How to Build Cathedrals | Cildo Meireles | 1987
From the Blanton Museum of Art:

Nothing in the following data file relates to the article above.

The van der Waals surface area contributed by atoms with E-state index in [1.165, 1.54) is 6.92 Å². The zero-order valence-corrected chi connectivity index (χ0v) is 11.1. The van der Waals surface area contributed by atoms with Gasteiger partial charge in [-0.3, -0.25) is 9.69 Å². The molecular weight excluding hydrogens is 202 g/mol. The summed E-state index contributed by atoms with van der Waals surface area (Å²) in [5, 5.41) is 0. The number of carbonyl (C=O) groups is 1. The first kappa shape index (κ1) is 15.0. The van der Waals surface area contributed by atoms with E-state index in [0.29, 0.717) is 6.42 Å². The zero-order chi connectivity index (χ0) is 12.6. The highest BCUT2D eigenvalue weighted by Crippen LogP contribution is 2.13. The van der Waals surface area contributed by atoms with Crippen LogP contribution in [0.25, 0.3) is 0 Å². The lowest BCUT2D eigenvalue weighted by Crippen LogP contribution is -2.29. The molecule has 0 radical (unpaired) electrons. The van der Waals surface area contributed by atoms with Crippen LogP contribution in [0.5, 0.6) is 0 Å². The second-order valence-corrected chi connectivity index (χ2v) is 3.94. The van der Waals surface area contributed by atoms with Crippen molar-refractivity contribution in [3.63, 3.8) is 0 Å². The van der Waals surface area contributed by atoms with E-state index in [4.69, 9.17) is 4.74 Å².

Cildo Meireles has gained an international reputation for his effective combination of Conceptual art with explicit social and political critiques. In Missão/Missões he makes reference to the seventeenth- and eighteenth-century Jesuit missions in southern Brazil, Paraguay, and northern Argentina. The missions were established as communities to convert the indigenous Tupi-Guaraní people to Catholicism, and many of the Jesuit and Franciscan churches remain among the jewels of Latin American Baroque architecture. Meireles's evocative contemporary "cathedral" exposes the hidden agenda behind these missions, highlighting in particular the relationship between wealth (600,000 coins on the ground), agricultural exploitation (200 suspended cattle bones), and religion (a column of communion wafers connecting the "land" and the "heavens"). The installation draws attention to the fact that the conquest of the Americas was as much about economics as it was about religion or saving souls.